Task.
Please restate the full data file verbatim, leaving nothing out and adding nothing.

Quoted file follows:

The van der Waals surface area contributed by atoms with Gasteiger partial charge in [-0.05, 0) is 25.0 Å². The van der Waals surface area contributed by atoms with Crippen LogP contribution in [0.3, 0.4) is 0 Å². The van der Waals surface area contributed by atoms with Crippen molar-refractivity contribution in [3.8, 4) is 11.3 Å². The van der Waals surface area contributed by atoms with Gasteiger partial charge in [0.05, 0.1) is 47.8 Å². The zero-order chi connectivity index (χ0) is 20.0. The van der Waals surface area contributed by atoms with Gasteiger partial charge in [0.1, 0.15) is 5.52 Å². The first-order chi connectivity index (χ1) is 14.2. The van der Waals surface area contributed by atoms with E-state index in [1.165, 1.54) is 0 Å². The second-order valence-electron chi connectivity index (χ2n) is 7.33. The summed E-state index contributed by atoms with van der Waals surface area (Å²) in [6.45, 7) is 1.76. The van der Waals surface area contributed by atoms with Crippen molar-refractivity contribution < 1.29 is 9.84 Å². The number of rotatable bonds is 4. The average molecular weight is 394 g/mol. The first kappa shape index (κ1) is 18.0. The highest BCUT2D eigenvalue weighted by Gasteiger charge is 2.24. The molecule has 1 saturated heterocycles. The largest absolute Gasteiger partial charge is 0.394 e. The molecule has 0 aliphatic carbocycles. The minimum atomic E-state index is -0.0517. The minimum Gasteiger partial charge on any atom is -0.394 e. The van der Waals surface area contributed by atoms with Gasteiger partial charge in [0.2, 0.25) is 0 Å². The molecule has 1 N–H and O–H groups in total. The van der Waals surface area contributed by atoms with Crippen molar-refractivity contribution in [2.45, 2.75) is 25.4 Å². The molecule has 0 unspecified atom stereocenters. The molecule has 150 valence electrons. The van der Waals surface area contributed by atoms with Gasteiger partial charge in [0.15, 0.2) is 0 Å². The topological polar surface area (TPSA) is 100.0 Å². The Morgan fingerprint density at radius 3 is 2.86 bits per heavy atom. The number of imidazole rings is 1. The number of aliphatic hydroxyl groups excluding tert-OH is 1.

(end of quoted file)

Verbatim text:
The van der Waals surface area contributed by atoms with Gasteiger partial charge in [-0.05, 0) is 25.0 Å². The van der Waals surface area contributed by atoms with Crippen LogP contribution in [0.3, 0.4) is 0 Å². The van der Waals surface area contributed by atoms with Crippen molar-refractivity contribution in [3.8, 4) is 11.3 Å². The van der Waals surface area contributed by atoms with Gasteiger partial charge in [0.05, 0.1) is 47.8 Å². The zero-order chi connectivity index (χ0) is 20.0. The van der Waals surface area contributed by atoms with Gasteiger partial charge in [0.1, 0.15) is 5.52 Å². The first-order chi connectivity index (χ1) is 14.2. The van der Waals surface area contributed by atoms with E-state index in [1.165, 1.54) is 0 Å². The second-order valence-electron chi connectivity index (χ2n) is 7.33. The summed E-state index contributed by atoms with van der Waals surface area (Å²) in [6.45, 7) is 1.76. The van der Waals surface area contributed by atoms with Crippen molar-refractivity contribution < 1.29 is 9.84 Å². The number of rotatable bonds is 4. The average molecular weight is 394 g/mol. The first kappa shape index (κ1) is 18.0. The highest BCUT2D eigenvalue weighted by Gasteiger charge is 2.24. The molecule has 1 saturated heterocycles. The largest absolute Gasteiger partial charge is 0.394 e. The molecule has 0 aliphatic carbocycles. The minimum atomic E-state index is -0.0517. The minimum Gasteiger partial charge on any atom is -0.394 e. The van der Waals surface area contributed by atoms with Gasteiger partial charge in [0.2, 0.25) is 0 Å². The molecule has 1 N–H and O–H groups in total. The van der Waals surface area contributed by atoms with Crippen molar-refractivity contribution in [2.45, 2.75) is 25.4 Å². The molecule has 0 unspecified atom stereocenters. The molecule has 150 valence electrons. The van der Waals surface area contributed by atoms with Gasteiger partial charge in [0.15, 0.2) is 0 Å². The topological polar surface area (TPSA) is 100.0 Å². The Morgan fingerprint density at radius 3 is 2.86 bits per heavy atom. The number of imidazole rings is 1. The number of aliphatic hydroxyl groups excluding tert-OH is 1.